Jun 16

‘Pitching a character’ in your Writing

‘Pitching a character’ in your Writing.

 

Writing

Before discussing “’Pitching a Character’ in your writing” ask the members of the group to write two x 50 word descriptions of two characters or two people that they know.(10 minutes)

Read the quote from How Fiction Works by James Wood (page 75), ‘there is nothing harder than the creation of fictional character. I can tell by the number of apprentice novels I read that begin with descriptions of photographs’ and the comments on the quote.

Explain what Ford maddox Ford called ‘getting the Character in’, or pitching the character, and establishing him/her in one hit. Use examples from Ian McEwan and Joanne Harris.

Ian McEwan: Enduring Love

‘—-the girl was being helped through the menu by her father who, like me these days, had to slide his glasses down his nose to see the print…’

‘Meanwhile Jocelyn, enjoying the triple privilege of age, eminence and the bestower of gifts, told his story.’

Joanne Harris. Blackberry Wine/ Chocolat

‘She was a little, round pansy faced woman in a scarlet jumper.’

‘….treating (him) with cool indifference as if his father’s genes were a time bomb inside him which might at any moment explode.’

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Discuss what we ‘know’ of each character, how much we can deduce from such a brief but telling introduction

Ask them now to go back to their descriptions and ‘pitch the characters’ in one, perhaps two sentences each. This may not involve trying to transmit all of the same information, as the writer may have changed their mind about what is important.

Read out the original descriptions and discuss what you can tell about the characters. Then read out the second ‘description’ and see if they have in fact done more in less (words).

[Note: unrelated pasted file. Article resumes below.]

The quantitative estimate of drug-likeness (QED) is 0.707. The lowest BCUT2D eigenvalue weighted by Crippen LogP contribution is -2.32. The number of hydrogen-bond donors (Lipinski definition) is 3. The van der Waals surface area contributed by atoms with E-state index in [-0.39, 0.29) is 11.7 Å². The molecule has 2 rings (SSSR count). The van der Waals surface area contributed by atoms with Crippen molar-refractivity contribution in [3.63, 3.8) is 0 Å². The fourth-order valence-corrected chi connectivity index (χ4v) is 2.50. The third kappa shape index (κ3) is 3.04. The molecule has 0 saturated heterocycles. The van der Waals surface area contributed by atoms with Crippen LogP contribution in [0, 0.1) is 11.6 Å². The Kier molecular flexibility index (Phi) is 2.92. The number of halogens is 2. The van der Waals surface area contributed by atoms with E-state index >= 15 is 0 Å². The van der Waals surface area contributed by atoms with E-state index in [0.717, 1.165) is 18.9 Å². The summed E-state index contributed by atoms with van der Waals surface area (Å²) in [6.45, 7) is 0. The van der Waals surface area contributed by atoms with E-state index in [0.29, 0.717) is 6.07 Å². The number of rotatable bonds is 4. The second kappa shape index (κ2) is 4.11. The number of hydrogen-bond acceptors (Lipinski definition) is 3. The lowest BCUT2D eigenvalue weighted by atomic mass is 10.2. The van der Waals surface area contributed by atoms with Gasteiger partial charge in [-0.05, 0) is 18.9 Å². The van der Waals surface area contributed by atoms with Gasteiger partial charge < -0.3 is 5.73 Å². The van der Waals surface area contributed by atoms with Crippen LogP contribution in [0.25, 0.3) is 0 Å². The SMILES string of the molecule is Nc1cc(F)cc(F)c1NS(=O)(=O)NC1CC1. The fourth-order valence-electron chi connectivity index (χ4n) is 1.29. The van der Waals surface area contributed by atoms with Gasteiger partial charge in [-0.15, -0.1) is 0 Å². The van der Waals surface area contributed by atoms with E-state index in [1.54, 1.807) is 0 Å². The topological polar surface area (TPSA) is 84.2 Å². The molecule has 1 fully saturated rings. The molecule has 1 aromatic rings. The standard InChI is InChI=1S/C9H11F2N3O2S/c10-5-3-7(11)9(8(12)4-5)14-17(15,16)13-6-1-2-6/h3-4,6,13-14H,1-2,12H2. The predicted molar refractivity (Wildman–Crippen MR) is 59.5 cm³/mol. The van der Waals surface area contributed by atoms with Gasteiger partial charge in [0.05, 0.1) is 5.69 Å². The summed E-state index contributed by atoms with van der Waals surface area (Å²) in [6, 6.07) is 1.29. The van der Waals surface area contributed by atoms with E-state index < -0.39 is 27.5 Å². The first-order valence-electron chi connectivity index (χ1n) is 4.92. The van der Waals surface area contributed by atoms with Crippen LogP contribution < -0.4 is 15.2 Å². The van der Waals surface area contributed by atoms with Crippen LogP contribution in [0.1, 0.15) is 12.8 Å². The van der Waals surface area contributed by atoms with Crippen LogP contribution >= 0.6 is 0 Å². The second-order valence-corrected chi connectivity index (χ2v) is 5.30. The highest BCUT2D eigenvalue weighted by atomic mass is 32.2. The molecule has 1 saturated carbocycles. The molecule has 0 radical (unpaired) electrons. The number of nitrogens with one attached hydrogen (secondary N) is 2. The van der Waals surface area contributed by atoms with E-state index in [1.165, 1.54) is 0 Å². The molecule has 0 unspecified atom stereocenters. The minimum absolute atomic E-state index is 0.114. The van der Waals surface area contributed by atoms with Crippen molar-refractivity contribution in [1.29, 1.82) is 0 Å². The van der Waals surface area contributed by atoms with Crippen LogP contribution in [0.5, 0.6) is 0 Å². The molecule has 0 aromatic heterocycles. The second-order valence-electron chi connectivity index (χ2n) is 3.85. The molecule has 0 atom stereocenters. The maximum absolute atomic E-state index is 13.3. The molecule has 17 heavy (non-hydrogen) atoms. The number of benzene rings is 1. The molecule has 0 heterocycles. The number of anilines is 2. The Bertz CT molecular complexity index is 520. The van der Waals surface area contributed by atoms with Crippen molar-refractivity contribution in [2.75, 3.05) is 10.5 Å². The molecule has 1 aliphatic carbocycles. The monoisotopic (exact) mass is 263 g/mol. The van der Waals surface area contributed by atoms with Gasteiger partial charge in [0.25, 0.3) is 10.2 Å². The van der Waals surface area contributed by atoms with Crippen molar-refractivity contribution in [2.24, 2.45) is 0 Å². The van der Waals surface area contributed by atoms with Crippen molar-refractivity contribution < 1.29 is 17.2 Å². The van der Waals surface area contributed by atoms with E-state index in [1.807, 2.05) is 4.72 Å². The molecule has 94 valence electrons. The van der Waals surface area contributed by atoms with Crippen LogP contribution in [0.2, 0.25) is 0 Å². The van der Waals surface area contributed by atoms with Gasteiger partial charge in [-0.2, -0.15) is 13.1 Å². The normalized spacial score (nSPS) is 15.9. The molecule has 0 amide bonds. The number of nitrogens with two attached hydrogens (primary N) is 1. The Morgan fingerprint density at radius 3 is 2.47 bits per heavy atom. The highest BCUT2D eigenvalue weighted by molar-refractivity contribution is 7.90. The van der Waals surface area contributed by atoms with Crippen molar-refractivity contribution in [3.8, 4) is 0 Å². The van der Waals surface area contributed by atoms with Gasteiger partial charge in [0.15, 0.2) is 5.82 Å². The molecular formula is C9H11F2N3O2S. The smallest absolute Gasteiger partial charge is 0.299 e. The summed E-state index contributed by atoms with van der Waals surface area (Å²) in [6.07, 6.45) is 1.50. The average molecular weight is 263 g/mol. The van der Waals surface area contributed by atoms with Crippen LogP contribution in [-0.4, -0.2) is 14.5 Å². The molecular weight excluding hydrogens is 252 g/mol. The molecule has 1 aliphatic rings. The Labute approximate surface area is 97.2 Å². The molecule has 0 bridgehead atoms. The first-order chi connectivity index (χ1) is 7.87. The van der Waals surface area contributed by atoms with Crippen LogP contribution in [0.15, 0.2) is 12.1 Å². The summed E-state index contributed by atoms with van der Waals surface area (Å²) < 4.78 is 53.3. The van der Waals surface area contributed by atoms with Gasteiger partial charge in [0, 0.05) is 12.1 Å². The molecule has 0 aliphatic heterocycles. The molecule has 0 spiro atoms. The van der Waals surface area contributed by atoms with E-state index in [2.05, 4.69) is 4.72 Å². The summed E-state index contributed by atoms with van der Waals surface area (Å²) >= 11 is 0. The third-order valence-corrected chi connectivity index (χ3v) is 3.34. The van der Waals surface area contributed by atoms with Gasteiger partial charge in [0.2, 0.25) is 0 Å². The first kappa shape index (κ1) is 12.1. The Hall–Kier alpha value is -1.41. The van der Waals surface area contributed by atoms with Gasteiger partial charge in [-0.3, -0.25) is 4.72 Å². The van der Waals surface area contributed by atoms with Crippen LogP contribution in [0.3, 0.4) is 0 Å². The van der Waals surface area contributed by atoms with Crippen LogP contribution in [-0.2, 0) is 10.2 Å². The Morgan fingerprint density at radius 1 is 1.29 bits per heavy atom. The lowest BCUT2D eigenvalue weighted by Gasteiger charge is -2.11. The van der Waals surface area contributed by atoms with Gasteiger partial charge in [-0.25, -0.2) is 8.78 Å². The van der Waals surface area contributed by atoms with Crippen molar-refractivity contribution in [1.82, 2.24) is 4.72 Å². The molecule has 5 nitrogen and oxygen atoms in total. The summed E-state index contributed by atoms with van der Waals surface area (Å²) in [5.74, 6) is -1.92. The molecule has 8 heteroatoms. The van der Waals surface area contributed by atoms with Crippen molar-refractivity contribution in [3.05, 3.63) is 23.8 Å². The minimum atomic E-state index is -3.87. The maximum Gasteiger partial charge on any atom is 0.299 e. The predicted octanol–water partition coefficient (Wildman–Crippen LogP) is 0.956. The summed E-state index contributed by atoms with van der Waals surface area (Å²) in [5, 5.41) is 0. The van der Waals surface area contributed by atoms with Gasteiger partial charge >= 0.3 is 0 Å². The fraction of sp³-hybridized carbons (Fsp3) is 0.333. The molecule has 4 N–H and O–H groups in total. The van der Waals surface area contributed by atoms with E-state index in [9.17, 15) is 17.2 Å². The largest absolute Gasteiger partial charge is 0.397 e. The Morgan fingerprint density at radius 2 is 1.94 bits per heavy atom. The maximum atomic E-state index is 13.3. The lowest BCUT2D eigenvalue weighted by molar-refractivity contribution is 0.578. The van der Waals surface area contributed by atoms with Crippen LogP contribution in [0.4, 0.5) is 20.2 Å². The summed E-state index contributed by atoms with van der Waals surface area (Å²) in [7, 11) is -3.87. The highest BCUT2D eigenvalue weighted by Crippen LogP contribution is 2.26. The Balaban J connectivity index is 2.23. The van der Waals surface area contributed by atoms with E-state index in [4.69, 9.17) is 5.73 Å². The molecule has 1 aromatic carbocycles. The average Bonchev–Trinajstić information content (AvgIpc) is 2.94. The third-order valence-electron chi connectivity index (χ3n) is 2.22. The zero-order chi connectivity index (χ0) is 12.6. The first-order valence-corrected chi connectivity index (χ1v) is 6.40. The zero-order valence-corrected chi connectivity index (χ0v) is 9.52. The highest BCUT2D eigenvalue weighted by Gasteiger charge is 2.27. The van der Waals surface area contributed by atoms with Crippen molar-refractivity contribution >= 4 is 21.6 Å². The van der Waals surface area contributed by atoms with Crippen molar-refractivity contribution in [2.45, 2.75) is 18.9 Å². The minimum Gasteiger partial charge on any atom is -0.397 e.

Show how this technique of ‘pitching the character’ in few words can be used to great affect for minor characters who may only appear once in a story and whose purpose is short and sweet, perhaps to illuminate a more important character by his reaction to them or what happens next, perhaps to clarify or explain some point, eg why someone was harried or late or upset…

Read from Revolutionary Road by Richard Yates, p30, p40, p84

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In a similar way it is a very useful skill to be able to capture the essence, the ‘thisity’ of an object or a location; a room or specific genre of place such as a a farm, a ship, a museum…..Using a few words or phrases that capture the ambience, or including objects that you would only expect to find there, in your description.

The function of an item, its usefulness, what it says about its owner(s) or the period can all be a means to capturing the ‘thisness’ of  something just as a well chosen word or phrase can capture a person.

If time, or for homework write two or three short  descriptions capturing the essential quality, the thisity of things or places.

 

Category:Group Session. Tags:Characterisation, Imagination, Creative Writing

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